What Master Yoda Would Tell Blackberry [Pt 1 of 3]
In one of his wiser moments, Master Yoda of Star Wars fame opines: “Do or do not. There is no try.” These are probably the same words of wisdom that the Jedi master would have imparted to Research In Motion if that company, like Luke Skywalker, had pledged “to try.”
The tribulations of the smartphone maker have been well documented in the press, news reports, etc. And while there are pockets in the world where RIM’s signature device, the Blackberry still holds sway – witness the popularity in Nigeria epitomized by the movie Blackberry Babes – the company has been bleeding share in most of world despite its vaunted security and the popularity of Blackberry Messenger. The ability to secure sensitive corporate information on other smartphones, and the reduced costs to companies with bring-your-own-device policies, has made other smartphones attractive to corporations. Meanwhile the plethora of apps available for Android devices and iPhones has made these more attractive to employees (and consumers) to carry. Together, these factors along with the absence of the “coolness” factor, have contributed to the precipitous declines in RIM’s fortunes. Not surprisingly then, a lot was riding on RIM’s various announcements last week.
One announcement concerned RIM’s decision to change its name to Blackberry, the product it is most closely associated with. In many ways, the decision makes sense. Corporate customers may not care much about the name, but consumers relate more to the Blackberry name than they do to RIM. Having one name to rally behind makes sense from that perspective. Of course, this could mean that subsequent product launches with names other than Blackberry may have difficulty gaining quick traction; this seems to be an issue for the future, however. Importantly, other companies have done this. While the name changes from Minnesota Mining and Manufacturing to 3M, or from Kentucky Fried Chicken to KFC, or from Lucky Goldstar to LG seem more obvious, Dayton-Hudson did change its name to its best-known brand, Target. A common concern with name changes is that the brand could end up losing the equity associated with its previous name. However given RIM’s situation, the negative fallout is unlikely to be fatal.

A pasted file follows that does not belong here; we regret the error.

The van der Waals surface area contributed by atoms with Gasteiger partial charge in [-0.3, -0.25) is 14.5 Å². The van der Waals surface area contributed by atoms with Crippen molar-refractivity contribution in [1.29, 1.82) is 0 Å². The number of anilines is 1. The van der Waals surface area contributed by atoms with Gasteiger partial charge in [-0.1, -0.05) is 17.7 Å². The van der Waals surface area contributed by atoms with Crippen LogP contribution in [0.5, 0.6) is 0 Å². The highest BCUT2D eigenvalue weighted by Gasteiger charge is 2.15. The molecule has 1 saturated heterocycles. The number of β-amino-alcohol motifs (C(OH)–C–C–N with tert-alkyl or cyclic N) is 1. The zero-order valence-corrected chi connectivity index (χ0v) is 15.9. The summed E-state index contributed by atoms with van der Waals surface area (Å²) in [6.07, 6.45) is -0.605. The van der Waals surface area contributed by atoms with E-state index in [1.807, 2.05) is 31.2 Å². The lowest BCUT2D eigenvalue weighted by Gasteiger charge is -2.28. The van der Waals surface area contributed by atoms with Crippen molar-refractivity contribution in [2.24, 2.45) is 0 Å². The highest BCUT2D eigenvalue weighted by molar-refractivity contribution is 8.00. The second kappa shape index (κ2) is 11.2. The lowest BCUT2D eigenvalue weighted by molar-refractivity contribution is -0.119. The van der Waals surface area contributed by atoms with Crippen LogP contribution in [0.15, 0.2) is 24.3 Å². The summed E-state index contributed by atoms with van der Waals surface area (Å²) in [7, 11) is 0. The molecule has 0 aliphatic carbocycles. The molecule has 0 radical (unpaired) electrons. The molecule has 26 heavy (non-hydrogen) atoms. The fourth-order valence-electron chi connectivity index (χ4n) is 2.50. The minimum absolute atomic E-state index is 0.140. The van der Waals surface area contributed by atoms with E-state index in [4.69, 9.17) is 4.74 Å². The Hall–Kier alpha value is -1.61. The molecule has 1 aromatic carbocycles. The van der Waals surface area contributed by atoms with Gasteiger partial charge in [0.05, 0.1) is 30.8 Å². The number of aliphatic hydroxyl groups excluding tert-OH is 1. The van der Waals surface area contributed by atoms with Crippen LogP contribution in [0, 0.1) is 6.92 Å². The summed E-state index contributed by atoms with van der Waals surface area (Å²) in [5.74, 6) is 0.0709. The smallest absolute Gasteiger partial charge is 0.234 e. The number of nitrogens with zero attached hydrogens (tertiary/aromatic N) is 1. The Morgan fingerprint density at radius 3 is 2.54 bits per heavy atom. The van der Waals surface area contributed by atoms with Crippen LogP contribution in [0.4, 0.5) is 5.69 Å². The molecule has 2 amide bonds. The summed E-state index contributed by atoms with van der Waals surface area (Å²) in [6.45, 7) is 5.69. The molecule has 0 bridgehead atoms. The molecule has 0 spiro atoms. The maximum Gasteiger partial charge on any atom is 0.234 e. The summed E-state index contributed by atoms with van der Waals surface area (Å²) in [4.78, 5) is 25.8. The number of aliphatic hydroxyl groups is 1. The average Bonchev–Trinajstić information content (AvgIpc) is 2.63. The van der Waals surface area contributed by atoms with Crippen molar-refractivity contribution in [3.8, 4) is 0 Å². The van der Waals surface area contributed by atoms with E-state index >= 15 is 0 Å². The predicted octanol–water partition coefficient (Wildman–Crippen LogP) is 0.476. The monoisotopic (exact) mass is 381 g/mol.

The bigger announcement, however, was the launch of two new devices, the Z10 and the Q10, both of which run the new Blackberry 10. That’s the operating system driven by the QNX software acquisition, with the new user interface courtesy of The Astonishing Tribe purchase. Most of the attention focused on the fact that the Z10 looks similar to the smartphones Blackberry has been trying to catch up to. Positive differentiating features are likely to be the new virtual keyboard, and the Hub and Flow services on the device. At the same time, Blackberry continues to be at a disadvantage as far as the number of apps is concerned. This is a negative differentiating feature it will have to contend with.
From the customer perspective, Blackberry needs to accomplish two things – retain its existing base of 80 million or so subscribers and acquire new customers, either first time smartphone buyers, or switchers from other platforms. The new devices are likely to hold some appeal for current subscribers. Current customers are dealing with a company they are used to (which could minimize switching costs), and furthermore, they now have a parity product that has many of the features of its rivals and a few more. So they need not feel left behind holding a Blackberry.
Acquiring new customers is a far trickier proposition. First time buyers of smartphones, especially those in developing economies, are likely to be price sensitive due to the absence of handset subsidies in many of these countries (I wrote about that in this earlier post about a lower-cost iPhone). Such buyers are likely to gravitate to lower-cost Android devices since the Blackberry, iPhone, etc. are likely beyond their financial reach. On top of that, it does not appear that there is a “killer benefit” that will sway current users of other platforms to switch to Blackberry. This is likely to be its biggest hurdle in expanding the subscriber base.
Ultimately the success of Blackberry depends on how much the combination of the device, the operating system, the user interface and the apps differentiates the product from its rivals and turns out to be a game changer for the company. Again, to echo the sentiments of the wise Yoda: “If no mistake have you made, yet losing you are … a different game you should play.”